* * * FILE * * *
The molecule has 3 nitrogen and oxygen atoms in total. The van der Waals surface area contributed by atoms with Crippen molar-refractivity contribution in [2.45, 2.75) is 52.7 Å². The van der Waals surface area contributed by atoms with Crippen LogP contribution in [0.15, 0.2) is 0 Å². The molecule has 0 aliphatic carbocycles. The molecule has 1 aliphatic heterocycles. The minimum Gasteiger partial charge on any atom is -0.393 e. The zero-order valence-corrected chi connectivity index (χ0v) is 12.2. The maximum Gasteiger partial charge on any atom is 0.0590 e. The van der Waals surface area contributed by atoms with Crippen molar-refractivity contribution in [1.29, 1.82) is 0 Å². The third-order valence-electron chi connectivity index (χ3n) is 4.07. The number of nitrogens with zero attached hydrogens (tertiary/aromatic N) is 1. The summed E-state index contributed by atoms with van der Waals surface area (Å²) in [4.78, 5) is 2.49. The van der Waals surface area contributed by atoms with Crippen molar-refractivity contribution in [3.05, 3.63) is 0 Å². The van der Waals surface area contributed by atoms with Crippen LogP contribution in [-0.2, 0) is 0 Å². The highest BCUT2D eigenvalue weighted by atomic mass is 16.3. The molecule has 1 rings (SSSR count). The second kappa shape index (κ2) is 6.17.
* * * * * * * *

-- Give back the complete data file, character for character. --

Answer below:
The molecule has 3 nitrogen and oxygen atoms in total. The van der Waals surface area contributed by atoms with Crippen molar-refractivity contribution in [2.45, 2.75) is 52.7 Å². The van der Waals surface area contributed by atoms with Crippen LogP contribution in [0.15, 0.2) is 0 Å². The molecule has 0 aliphatic carbocycles. The molecule has 1 aliphatic heterocycles. The minimum Gasteiger partial charge on any atom is -0.393 e. The zero-order valence-corrected chi connectivity index (χ0v) is 12.2. The maximum Gasteiger partial charge on any atom is 0.0590 e. The van der Waals surface area contributed by atoms with Crippen molar-refractivity contribution in [1.29, 1.82) is 0 Å². The third-order valence-electron chi connectivity index (χ3n) is 4.07. The number of nitrogens with zero attached hydrogens (tertiary/aromatic N) is 1. The summed E-state index contributed by atoms with van der Waals surface area (Å²) in [4.78, 5) is 2.49. The van der Waals surface area contributed by atoms with Crippen molar-refractivity contribution in [3.05, 3.63) is 0 Å². The van der Waals surface area contributed by atoms with Crippen LogP contribution in [-0.2, 0) is 0 Å². The highest BCUT2D eigenvalue weighted by atomic mass is 16.3. The molecule has 1 rings (SSSR count). The second kappa shape index (κ2) is 6.17.